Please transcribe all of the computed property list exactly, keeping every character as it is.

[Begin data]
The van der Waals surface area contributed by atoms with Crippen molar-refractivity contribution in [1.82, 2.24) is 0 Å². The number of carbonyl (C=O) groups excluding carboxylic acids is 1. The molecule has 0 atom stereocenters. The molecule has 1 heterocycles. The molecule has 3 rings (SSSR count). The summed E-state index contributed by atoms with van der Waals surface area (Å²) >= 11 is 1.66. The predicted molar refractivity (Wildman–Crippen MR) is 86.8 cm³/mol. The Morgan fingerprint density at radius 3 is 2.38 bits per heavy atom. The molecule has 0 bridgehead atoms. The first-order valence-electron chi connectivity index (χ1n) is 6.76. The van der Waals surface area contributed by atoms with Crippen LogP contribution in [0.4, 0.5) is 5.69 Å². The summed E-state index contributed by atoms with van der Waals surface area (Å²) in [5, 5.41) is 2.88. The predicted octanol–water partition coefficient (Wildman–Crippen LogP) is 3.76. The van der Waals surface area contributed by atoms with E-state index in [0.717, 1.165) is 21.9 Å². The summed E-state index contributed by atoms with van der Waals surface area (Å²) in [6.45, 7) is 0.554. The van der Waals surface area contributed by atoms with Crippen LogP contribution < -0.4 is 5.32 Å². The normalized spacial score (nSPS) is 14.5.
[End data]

The van der Waals surface area contributed by atoms with Crippen molar-refractivity contribution in [1.82, 2.24) is 0 Å². The number of carbonyl (C=O) groups excluding carboxylic acids is 1. The molecule has 0 atom stereocenters. The molecule has 1 heterocycles. The molecule has 3 rings (SSSR count). The summed E-state index contributed by atoms with van der Waals surface area (Å²) >= 11 is 1.66. The predicted molar refractivity (Wildman–Crippen MR) is 86.8 cm³/mol. The Morgan fingerprint density at radius 3 is 2.38 bits per heavy atom. The molecule has 0 bridgehead atoms. The first-order valence-electron chi connectivity index (χ1n) is 6.76. The van der Waals surface area contributed by atoms with Crippen LogP contribution in [0.4, 0.5) is 5.69 Å². The summed E-state index contributed by atoms with van der Waals surface area (Å²) in [5, 5.41) is 2.88. The predicted octanol–water partition coefficient (Wildman–Crippen LogP) is 3.76. The van der Waals surface area contributed by atoms with E-state index in [0.717, 1.165) is 21.9 Å². The summed E-state index contributed by atoms with van der Waals surface area (Å²) in [6.45, 7) is 0.554. The van der Waals surface area contributed by atoms with Crippen LogP contribution < -0.4 is 5.32 Å². The normalized spacial score (nSPS) is 14.5.